The goal was to design a compact, slender console. The operator had to have a high-performance operator console but not be restricted during operation by the size of the device. The basic idea was to deliver the performance of a C⋅A⋅T 560 or C⋅A⋅T 562 but the dimensions of the console should be only slightly bigger than those of the C⋅A⋅T 530. In addition, the console needed to be integrated seamlessly with the C⋅A⋅T GALLERY track, which was also in development.

Who was involved in this development?

My boss, Jean-Marie Schiltz, in the Luxembourg development team, an external product design team and an internal and external construction team took part in the development. As product manager, Jean-Marie always delivered the best ideas for our team and drew up sophisticated concepts. So right from the start, it was Jean-Marie who took care of the entire development process for the gallery consoles and stands, and also ensured that schedules were adhered to. The external product design team was already familiar with the C⋅A⋅T V5 product line so they could make quick progress with the design. The Vienna construction team prepared the blueprint for the mechanical construction, external design engineers and technicians drafted the construction in 2D drawings and at the same time prepared the production documents. Technical alterations were also discussed together, which allowed us to get started with production quickly.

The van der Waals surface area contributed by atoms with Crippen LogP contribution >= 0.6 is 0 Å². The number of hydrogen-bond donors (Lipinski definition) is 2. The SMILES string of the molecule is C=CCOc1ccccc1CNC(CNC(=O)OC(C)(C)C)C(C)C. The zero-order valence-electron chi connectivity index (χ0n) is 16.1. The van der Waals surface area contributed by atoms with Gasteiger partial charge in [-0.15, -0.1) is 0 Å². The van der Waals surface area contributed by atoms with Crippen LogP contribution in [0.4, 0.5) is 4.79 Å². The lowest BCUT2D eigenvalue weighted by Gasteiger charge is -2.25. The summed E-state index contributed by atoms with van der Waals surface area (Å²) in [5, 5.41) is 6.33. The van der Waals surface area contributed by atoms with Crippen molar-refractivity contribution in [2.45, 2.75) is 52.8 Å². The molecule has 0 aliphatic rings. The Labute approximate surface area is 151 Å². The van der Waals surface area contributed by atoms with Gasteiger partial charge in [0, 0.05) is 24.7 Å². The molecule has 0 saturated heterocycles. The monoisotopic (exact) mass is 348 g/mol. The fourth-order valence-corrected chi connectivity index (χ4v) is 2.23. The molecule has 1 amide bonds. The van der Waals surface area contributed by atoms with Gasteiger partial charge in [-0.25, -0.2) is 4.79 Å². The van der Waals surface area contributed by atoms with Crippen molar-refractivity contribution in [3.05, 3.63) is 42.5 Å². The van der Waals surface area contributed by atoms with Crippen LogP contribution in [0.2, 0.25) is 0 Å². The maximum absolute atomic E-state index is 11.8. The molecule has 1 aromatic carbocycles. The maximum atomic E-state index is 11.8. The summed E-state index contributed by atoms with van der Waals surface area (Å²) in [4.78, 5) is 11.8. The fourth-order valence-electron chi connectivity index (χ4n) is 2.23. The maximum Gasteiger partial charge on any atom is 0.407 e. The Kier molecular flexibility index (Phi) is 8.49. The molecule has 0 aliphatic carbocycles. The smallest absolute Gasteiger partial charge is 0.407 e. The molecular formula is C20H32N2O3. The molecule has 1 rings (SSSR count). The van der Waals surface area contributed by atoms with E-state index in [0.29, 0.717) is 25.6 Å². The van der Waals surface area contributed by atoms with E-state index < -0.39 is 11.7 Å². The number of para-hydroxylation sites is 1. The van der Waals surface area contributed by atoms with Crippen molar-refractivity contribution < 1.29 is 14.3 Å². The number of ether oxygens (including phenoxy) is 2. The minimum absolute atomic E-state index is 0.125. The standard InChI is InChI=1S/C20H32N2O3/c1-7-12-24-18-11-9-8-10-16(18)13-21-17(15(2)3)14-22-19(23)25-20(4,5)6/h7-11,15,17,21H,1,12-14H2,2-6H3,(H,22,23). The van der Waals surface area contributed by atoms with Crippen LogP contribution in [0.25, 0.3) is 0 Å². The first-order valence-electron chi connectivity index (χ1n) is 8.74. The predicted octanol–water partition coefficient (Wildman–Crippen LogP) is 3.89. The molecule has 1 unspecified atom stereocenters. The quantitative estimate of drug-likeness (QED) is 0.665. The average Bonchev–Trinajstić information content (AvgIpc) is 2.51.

I took care of and coordinated the electrics and electronics for the console types. When bringing a product onto the market, it is also very important that you keep supply chain management in mind and act promptly when problems arise.

left: C⋅A⋅T 560, middle: C⋅A⋅T 530, right: the new gallery console C⋅A⋅T 550

Christoph, can you give us some examples of the coordination needed for such a project?

We always tried to accommodate our customer and meet the deadlines. It was very important to observe how the process was developing and how the development (in terms of phases) was progressing. It was just as important to pay attention to the commercial specifications, as our development costs had to remain within the budget, in the same way as series production. As a result, I maintained a constant presence in several project work groups, which met several times per week and discussed the progress made and, of course, any problems that arose. Jean-Marie was always closely involved and together we discussed the next catalogue of measures, which were then communicated to the individual teams/work groups.